This is how the Sydney Eisteddfod team is keeping positive despite months without income


The last time the Sydney Eisteddfod cancelled its festival was during World War II. Now, in the face of a global pandemic, it’s cancelled for a second time in its 86-year history.

The festival traditionally hosts more than 300 events every year, at which 35,000 Australian artists come together to celebrate and showcase their skills of music, dance, and acting across all ages of life.

But this year, the opportunity to perform is taken away from these artists — and as a consequence, the Sydney Eisteddfod is left without any income.

The absence of ticket sales, entry fees, and merchandise will be a problem for this arts organisation until February 2021, when it plans to open entries for next year’s festival. So in the meantime, it is aiming to raise $100,000 in donations so it can survive COVID-19.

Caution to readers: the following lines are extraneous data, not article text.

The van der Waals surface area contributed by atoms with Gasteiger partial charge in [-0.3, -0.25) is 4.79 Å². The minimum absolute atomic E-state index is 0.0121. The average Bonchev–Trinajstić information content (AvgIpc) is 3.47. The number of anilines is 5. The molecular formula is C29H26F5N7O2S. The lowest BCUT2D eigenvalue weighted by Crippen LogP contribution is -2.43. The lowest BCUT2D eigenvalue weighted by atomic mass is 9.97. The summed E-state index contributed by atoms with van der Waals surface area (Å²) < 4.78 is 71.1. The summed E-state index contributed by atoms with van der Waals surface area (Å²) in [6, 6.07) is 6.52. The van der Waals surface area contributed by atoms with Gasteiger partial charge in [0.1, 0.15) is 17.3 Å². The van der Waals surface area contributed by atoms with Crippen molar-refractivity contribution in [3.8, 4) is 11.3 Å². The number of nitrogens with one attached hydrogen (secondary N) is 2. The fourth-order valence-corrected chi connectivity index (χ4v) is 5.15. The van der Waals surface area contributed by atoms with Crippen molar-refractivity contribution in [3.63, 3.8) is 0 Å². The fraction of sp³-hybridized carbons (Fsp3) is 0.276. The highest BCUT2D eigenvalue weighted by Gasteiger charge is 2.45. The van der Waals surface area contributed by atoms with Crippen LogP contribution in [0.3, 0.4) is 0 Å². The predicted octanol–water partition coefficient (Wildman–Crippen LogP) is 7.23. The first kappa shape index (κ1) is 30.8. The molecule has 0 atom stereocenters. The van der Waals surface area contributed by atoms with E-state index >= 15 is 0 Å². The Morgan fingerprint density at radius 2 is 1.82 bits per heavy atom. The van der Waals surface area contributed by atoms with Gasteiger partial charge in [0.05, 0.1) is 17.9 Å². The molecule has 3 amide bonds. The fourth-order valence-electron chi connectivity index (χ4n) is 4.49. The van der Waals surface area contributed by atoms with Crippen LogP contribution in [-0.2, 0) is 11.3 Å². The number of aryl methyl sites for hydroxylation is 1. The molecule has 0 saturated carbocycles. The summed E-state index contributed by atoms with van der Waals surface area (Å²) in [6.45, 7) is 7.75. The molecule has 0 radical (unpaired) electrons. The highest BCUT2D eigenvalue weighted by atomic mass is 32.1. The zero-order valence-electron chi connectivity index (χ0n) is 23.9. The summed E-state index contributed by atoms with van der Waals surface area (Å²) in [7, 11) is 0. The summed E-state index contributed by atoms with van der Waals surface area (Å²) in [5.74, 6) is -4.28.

Though it’s a dire situation for the eisteddfod — as with many arts organisations and initiatives — there have been some changes that signal hope in a challenging time. The team has shifted to offering online programs, and they’ve been met with a hugely positive response from our creative community.

We chat with Sydney Eisteddfod chairman Noel Cislowski AM about where things are placed for the organisation during COVID-19, and how the team is keeping in good spirits as it adjusts to the changes.

Noel, thanks for taking part in this interview during what must be quite a stressful time for Sydney Eisteddfod. Tell us a bit about how you’ve coped during the pandemic — what changes have had to be made to Sydney Eisteddfod so far?